The assault on Raqqa comes barely one week after US Secretary of Defense James Mattis told the media that the Pentagon has adopted “annihilation tactics” in its anti-ISIS campaign, centered on the parallel sieges against the Syrian city of some 300,000 people and Mosul, the Iraqi city 230 miles to the east, which previously had a population of 1.6 million people.
“Civilian casualties are a fact of life in this sort of situation,” Mattis, a former Marine general, said of the ongoing US-led offensives.
The comments, it is now undeniably clear, represented a green light to US commanders to carry out mass slaughter.
Media reports and statements from the Pentagon and the YPG have all indicated that Raqqa is besieged from the north, east and west. Reports from both the Russian and Iranian media, however, have suggested that the US and its proxy forces have deliberately left an escape route for ISIS fighters to the south, allowing them to flee to the city of Deir al-Zour, about 85 miles down the Euphrates, where the Islamist militia has launched an offensive against Syrian army forces. The surrounding province of Deir al-Zour is almost entirely controlled by the Islamist militias that have served as proxy forces in the six-year-old US-backed war to topple the Syrian government of President Bashar al-Assad. Heavy fighting has also taken place between ISIS and government forces around the ancient city of Palmyra, 100 miles south of Raqqa.
Even as Syrian government forces were fighting ISIS in Deir al-Zour and Palmyra, further south, in the al-Tanf area near Syria’s borders with Iraq and Jordan, the US carried out an airstrike against pro-government forces, attacking a column the Pentagon claimed included a tank, artillery, antiaircraft weapons, vehicles and more than 60 soldiers. It was not clear how many were killed and wounded in the US bombing. The US military has illegally established a base on Syrian territory there to train so-called “rebels,” allegedly to fight ISIS. The US military carried out a similar attack on pro-government militia forces in the same area last month.
In reality, the Pentagon is training these forces as part of the regime-change operation against Damascus that Washington has orchestrated since 2011, with Al Qaeda-linked Islamist militias serving as its proxy forces.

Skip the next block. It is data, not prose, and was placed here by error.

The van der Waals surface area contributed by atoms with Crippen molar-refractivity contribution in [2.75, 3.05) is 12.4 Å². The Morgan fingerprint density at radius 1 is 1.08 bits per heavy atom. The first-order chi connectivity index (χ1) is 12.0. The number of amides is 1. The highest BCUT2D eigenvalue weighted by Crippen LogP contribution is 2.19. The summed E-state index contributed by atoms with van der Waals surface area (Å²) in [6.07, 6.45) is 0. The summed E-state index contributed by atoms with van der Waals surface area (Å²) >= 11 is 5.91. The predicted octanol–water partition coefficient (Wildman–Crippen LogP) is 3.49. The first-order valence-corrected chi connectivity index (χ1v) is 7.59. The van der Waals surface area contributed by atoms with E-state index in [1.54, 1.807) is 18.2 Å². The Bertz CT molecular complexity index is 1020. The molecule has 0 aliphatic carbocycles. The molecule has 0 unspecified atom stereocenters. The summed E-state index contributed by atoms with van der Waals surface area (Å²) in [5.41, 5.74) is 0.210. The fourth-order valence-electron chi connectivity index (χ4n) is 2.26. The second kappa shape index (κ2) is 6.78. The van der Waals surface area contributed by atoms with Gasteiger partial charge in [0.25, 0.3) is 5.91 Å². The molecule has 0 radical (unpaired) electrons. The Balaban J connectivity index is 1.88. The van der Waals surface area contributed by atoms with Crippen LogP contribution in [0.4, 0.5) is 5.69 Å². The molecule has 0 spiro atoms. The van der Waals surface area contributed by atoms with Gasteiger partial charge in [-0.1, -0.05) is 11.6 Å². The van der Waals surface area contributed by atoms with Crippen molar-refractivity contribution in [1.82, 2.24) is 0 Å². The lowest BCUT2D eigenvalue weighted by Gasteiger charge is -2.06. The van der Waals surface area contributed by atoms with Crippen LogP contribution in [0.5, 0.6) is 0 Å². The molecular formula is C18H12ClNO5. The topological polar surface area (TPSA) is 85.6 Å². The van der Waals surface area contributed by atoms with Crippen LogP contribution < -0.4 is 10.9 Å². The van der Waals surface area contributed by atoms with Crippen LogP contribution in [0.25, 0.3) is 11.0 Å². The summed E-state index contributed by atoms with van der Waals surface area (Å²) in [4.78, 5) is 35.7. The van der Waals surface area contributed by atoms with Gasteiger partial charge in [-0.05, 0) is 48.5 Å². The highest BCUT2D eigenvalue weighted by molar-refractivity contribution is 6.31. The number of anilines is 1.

The simultaneous combat in Deir al-Zour, Palmyra and al-Tanf make clear that Washington is in a de facto military alliance with ISIS, so long as it is attacking government forces.
US military aims in Syria are driven not by a determination to crush ISIS, which is itself the product of US interventions in the region and the CIA’s support for Islamist militias in both Libya and Syria, but rather to overthrow the Syrian regime and militarily confront its principal regional ally, Iran.
The duplicity of US policy in the region has only been underscored by the ongoing crisis in the Persian Gulf, where Saudi Arabia and its allies have imposed a blockade that falls just short of a state of war against Qatar. US President Donald Trump signaled his support for Riyadh in the conflict Tuesday, using his Twitter account to portray the move against Qatar as driven by concern over the Qatari regime’s funding of “Radical Ideology.”
Screenshot from Trump’s Twitter Account
This is patent nonsense. The Saudi regime is itself the principal ideological font of outfits like Al Qaeda and ISIS. Both Saudi Arabia and Qatar have provided billions of dollars worth of support to the Islamist militias that have laid waste to Syria.
Qatar, meanwhile, hosts the forward operating headquarters of the US Central Command, along with over 8,000 US troops and the main American airbase in the region, from which most of the US airstrikes are being launched.
The show of support from the Trump White House for the anti-Qatar campaign is driven by the centrality of war preparations against Iran, with which the Qatari regime has failed to align itself unequivocally.
The episode has served to expose the threat of the US interventions in Iraq and Syria rapidly exploding into a region-wide war drawing in not only Iran, but potentially nuclear-armed Russia.
Featured image: AP